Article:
The Ediacaran Period of Earth’s history lasted from 635 to 541 million years ago and represents an important and exciting step in the evolution of life on Earth. The Ediacaran is of great interest to scientists because it is the period during which life transitioned from microscopic single cells, too small to see with the naked eye, into large and complex multicellular organisms, similar to those that inhabit much of the world today.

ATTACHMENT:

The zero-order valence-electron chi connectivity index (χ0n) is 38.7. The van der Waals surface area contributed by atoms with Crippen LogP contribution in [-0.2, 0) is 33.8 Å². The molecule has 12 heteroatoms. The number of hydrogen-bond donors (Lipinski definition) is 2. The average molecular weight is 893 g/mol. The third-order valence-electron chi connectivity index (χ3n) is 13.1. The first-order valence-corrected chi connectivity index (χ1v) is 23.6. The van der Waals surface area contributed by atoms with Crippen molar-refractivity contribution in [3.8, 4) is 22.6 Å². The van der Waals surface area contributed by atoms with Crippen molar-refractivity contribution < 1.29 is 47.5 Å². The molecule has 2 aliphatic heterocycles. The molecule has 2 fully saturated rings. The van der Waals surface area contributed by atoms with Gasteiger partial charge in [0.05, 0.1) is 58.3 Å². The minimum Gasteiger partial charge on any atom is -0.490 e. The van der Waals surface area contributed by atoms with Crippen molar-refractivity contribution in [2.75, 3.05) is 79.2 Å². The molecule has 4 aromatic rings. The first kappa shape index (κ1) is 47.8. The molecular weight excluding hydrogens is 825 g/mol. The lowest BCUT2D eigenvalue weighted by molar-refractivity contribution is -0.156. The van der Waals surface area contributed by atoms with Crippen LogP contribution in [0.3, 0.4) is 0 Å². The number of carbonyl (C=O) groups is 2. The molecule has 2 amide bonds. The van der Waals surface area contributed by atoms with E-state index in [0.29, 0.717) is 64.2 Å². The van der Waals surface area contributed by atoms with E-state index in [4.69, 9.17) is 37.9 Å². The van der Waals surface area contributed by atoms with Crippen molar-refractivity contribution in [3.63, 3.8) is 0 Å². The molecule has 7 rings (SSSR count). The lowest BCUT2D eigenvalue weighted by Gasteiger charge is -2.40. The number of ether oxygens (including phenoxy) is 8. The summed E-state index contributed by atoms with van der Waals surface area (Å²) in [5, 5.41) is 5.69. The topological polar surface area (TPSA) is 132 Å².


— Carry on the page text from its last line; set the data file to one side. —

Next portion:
The Ediacaran period was only officially accepted in 2004 and as such there are many big questions that are still being debated, such as what these organisms are most closely related to, and why they disappeared.
In her talk, Calla Carbone, Royal Tyrrell Museum technician, explores the new discoveries constantly being made, which allow us to piece together the morphologies and behaviours of these enigmatic creatures, and ultimately the earliest evolution of animals.
The Royal Tyrrell Museum’s Speaker Series talks are free and open to the public. For more information, visit tyrrellmuseum.com.